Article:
The Dutch Fortress Museum offers the following educational programmes and activities for primary and secondary education:
- Programme New Dutch Waterline (Canon window of King William I.)
- Education guided tour for schools
- Waterline roundtrip (only during summer season)
- Demonstration canon shot
Themes in the museum:
King William I
The Canon of the Netherlands
In fifty windows, the Canon of the Netherlands takes you along the most important events, persons and objects that have made the Netherlands to what it is today. The Canon is the basis of the subject of history in primary and secondary education. An increasing number of museums are putting iconic highlights in the spotlight and organise special activities around the Canon. The Dutch Fortress Museum is part of the network of Canon Museum for the Canon windows of napoleon and King William I, with no less than three highlights.
Highlight 1: A fortified town
In 1811 Holland, which had been added to the French Empire a year earlier, was visited by Emperor Napoleon who wishes to inspect the fortifications. Accompanied by General Krayenhoff he came to Naarden and the Emperor was satisfied about the state of the fortress, with its six bastions and solid outworks. Since Napoleon’s visit the fortifications of Naarden have hardly been changed, which gives us a good insight into warfare during the French reign. The Dutch Fortress Museum as a location therefore dovetails with the Canon window of Napoleon.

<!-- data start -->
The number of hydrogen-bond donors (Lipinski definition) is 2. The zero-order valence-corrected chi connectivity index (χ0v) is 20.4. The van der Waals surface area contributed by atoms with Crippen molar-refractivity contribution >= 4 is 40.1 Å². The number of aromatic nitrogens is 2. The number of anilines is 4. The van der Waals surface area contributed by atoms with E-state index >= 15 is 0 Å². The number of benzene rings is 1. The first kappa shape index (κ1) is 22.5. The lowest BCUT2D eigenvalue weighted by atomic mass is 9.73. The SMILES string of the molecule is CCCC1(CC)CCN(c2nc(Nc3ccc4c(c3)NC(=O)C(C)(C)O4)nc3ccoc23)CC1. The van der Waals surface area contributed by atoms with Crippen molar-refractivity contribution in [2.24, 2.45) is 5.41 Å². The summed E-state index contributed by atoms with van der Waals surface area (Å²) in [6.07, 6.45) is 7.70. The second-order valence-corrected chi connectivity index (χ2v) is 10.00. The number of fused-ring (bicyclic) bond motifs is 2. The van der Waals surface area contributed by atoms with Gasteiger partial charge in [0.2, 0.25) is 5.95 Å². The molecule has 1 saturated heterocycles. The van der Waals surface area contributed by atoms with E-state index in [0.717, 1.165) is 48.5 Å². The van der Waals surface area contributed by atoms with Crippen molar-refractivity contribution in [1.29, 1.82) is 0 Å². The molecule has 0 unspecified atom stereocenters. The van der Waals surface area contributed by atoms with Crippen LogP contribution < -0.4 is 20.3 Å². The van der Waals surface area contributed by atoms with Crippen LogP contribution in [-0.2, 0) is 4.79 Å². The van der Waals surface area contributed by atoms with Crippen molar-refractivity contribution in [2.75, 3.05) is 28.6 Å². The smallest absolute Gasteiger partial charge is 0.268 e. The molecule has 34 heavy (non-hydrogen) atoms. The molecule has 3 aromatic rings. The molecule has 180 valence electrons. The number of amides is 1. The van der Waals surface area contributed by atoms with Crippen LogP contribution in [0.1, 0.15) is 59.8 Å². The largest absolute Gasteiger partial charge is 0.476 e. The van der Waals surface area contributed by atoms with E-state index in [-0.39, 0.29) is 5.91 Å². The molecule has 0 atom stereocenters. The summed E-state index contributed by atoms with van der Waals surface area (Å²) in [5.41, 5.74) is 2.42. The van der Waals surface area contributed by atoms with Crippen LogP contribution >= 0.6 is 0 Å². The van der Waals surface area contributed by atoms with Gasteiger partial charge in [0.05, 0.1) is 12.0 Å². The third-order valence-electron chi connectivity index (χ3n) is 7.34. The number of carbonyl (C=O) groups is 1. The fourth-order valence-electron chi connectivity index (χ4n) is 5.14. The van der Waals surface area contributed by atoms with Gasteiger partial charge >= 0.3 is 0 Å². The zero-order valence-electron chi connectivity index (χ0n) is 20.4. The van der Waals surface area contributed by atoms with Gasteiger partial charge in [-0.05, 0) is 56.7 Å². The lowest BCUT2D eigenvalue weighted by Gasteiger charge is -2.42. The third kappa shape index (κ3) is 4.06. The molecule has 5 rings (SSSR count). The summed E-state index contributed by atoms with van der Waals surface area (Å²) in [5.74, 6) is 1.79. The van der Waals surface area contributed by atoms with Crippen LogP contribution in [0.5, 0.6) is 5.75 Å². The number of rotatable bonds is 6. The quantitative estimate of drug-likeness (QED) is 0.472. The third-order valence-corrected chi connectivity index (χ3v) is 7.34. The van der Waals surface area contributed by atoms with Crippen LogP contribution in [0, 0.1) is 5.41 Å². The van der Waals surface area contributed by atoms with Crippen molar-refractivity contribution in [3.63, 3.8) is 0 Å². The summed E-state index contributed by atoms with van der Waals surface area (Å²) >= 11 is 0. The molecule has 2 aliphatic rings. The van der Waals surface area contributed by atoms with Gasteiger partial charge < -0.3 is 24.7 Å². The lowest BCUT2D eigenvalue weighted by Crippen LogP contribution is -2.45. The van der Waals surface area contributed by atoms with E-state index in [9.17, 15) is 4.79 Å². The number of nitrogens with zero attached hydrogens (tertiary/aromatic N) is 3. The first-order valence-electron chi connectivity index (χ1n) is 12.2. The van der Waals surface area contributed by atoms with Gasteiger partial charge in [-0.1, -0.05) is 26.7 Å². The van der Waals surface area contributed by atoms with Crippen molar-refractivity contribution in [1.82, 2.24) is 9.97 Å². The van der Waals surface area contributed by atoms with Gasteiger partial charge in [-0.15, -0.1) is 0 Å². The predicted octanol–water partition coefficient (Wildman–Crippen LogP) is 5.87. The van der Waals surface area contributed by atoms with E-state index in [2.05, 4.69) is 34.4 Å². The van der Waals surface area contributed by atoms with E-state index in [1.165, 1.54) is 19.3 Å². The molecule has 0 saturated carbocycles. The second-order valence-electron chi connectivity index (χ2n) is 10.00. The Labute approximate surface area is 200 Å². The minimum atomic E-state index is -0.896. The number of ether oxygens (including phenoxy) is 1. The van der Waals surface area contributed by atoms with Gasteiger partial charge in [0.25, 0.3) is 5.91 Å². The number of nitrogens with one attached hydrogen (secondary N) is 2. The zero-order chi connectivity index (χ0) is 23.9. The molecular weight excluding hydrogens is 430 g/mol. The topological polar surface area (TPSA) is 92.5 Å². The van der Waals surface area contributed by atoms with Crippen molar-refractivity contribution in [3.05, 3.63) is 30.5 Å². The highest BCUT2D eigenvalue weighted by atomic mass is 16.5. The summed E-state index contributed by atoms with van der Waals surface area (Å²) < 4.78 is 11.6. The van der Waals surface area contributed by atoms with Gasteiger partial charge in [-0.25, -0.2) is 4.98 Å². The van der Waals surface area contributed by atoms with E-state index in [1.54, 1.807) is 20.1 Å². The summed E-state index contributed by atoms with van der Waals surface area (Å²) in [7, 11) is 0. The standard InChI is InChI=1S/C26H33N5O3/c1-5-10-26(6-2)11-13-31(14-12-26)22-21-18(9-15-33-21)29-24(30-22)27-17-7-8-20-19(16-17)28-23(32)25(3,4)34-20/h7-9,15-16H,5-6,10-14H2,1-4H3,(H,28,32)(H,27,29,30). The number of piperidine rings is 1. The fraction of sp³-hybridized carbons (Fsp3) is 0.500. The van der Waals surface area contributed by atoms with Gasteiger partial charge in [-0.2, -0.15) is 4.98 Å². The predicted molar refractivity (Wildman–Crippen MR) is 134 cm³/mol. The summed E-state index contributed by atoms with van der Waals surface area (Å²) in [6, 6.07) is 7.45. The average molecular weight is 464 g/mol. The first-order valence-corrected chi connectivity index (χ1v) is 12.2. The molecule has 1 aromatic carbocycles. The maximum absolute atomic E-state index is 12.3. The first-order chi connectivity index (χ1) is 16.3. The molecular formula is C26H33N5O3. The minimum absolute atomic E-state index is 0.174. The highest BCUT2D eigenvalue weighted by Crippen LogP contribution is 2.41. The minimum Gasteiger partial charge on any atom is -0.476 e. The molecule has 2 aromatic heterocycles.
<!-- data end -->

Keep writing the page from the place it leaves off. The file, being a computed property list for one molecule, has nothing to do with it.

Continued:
Highlight 2: Smuggled note
From 17 November 1813 to 112 May 1814 the newly founded Dutch army under the command of General Krayenhoff besieged the French troops in Naarden Vesting. Around 2,000 French soldiers and citizens were waiting inside the fortress walls to be relieved by the French army, which would never arrive. Only after Napoleon had been sent into exile on Elba, the French troops surrender. During the siege sending a note through carrier pigeons is the only possibility to communicate with the outside world. This note of Nancy to Angelique gives us an insight into the difficult circumstances in which the besieged lived. This note also dovetails with the Canon window of Napoleon.
Highlight 3: Grand Cross of the Military Order of William
On 12 May 1823 Inspector General of Fortifications Krayenhoff is given the Grand Cross of the Military Order of William by Kin William I in the Royal Palace in Brussels. Cornelis Baron Krayenhoff (1758-1840), who also served under King Louis Napoleon and Emperor Napoleon, is the initiator of the New Dutch Waterline and is given this highest military award for the completion of fortifications on the southern border. This very special Grand Cross of the Military Order of William fits in with the Canon window of King William I.